‘Re-privatisation is not on the table’ – (Pedro Nuno Santos, Minister of Infrastructure)
TAP (Transportes Aéreos Portugueses) was created in 1945 and nationalised in 1975. During the financial crisis, the center-right government of Pedro Passos Coelho decided in June 2015 to sell the company to the AtlanticGateway consortium (David Neeleman in partnership with Humberto Pedrosa), which took control of 61% of the carrier’s capital.
In the summer of 2020 – amidst the Covid pandemic – the center-left government of Antonio Costa took back a controlling stake of 72.5% in its technical bankrupt flagship TAP. ‘The national airline is too important for the economy, our territorial continuity – with Madeira and the Azores – and the connection to the Portuguese-speaking countries in Africa and South America to let it fall’, the prime minister declared that time.
After the European Commission approved 1.2 billion state support to TAP, the government had to present a restructuring plan to convince Brussels that the airline had future viability, in the meantime forced to implement austerity measures, such as a 16% reduction in workers and planes.
More than one year later – in late December 2021 – TAP finally received its much wanted Christmas present from Brussels: the approval for the government’s 2.55 billion euros restructuring package. However not without conditions.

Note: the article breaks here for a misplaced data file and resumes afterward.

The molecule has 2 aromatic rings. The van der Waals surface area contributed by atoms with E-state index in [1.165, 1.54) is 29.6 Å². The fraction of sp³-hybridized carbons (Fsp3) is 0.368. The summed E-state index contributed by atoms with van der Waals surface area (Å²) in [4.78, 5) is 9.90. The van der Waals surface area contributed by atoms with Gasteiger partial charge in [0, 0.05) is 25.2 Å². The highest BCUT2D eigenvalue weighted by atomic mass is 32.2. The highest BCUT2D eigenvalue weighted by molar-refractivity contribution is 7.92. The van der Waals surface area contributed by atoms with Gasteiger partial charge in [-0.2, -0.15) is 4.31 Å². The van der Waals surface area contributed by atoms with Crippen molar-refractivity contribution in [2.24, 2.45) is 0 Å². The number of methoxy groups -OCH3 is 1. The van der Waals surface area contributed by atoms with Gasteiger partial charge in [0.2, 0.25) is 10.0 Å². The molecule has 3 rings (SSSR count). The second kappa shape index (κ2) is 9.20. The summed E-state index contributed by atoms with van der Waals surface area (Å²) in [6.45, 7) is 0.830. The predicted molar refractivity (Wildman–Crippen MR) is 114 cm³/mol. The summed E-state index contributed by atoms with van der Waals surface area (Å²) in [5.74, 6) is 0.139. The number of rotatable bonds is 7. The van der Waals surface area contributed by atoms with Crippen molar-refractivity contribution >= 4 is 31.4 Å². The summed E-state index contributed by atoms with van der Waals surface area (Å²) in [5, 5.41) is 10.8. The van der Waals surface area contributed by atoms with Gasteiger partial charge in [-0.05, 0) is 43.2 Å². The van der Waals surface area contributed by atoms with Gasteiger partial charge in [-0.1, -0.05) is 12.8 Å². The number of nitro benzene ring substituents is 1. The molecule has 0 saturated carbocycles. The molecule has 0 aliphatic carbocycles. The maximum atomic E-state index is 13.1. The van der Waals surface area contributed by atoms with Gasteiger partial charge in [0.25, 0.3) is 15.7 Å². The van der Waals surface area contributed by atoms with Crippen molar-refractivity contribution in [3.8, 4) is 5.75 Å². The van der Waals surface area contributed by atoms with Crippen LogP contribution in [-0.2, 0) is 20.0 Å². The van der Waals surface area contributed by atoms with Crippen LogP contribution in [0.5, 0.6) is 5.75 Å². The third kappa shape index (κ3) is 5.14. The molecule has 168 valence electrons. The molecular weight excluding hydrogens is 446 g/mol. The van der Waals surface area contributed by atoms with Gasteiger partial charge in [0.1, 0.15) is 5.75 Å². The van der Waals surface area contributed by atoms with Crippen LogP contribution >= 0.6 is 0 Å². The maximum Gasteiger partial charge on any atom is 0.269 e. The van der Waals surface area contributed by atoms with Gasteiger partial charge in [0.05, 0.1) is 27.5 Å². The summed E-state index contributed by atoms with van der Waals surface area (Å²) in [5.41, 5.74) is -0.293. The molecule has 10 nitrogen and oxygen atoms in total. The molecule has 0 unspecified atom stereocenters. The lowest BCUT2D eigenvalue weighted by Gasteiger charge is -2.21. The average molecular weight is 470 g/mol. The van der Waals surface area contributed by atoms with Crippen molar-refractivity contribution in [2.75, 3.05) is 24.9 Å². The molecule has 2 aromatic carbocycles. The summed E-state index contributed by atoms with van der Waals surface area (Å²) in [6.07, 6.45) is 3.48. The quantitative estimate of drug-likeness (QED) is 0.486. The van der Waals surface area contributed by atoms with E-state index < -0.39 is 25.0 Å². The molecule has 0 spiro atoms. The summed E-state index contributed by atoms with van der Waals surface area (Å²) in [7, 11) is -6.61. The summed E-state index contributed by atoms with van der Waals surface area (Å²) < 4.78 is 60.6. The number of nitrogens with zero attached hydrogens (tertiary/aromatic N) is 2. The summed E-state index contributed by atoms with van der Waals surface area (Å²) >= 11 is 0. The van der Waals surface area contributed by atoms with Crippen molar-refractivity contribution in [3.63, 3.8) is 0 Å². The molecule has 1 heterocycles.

The airline had to drop 18 slots per day (authorizations for landings and departures) – implicating the loss of over 6000 flights per year, get rid of its loss-making maintenance center in Brazil, and dispose of Groundforce, the luggage handling company.
The Aircraft Maintenance Technicians Union (Sitema) is happy with the decision as it ‘restores some of the calm that has been withheld from the workers since the austerity measures started’. The Union is especially interested in understanding the impacts for the technicians of the provision of 18 slots at Lisbon airport to other airlines’.
The president of the Porto Commercial Association meanwhile stated that the approval of the plan is bad news as a fully nationalized TAP ‘will cost the Portuguese taxpayers at least 3.2 billion euros (bearing in mind the hundreds of millions of state support already given during the pandemic). The money could be better spent on the ailing national health service’, he added.
Most of the Portuguese people – recently interviewed by the Catholic University – also disagree with the State’s intervention in TAP to save the airline, at the same time not supporting the construction of a new airport in the Lisbon region. An interesting finding a few weeks before the legislative elections on January 30.
Enjoy the New Year Aproveite o Ano Novo (pic Público/Ptnews)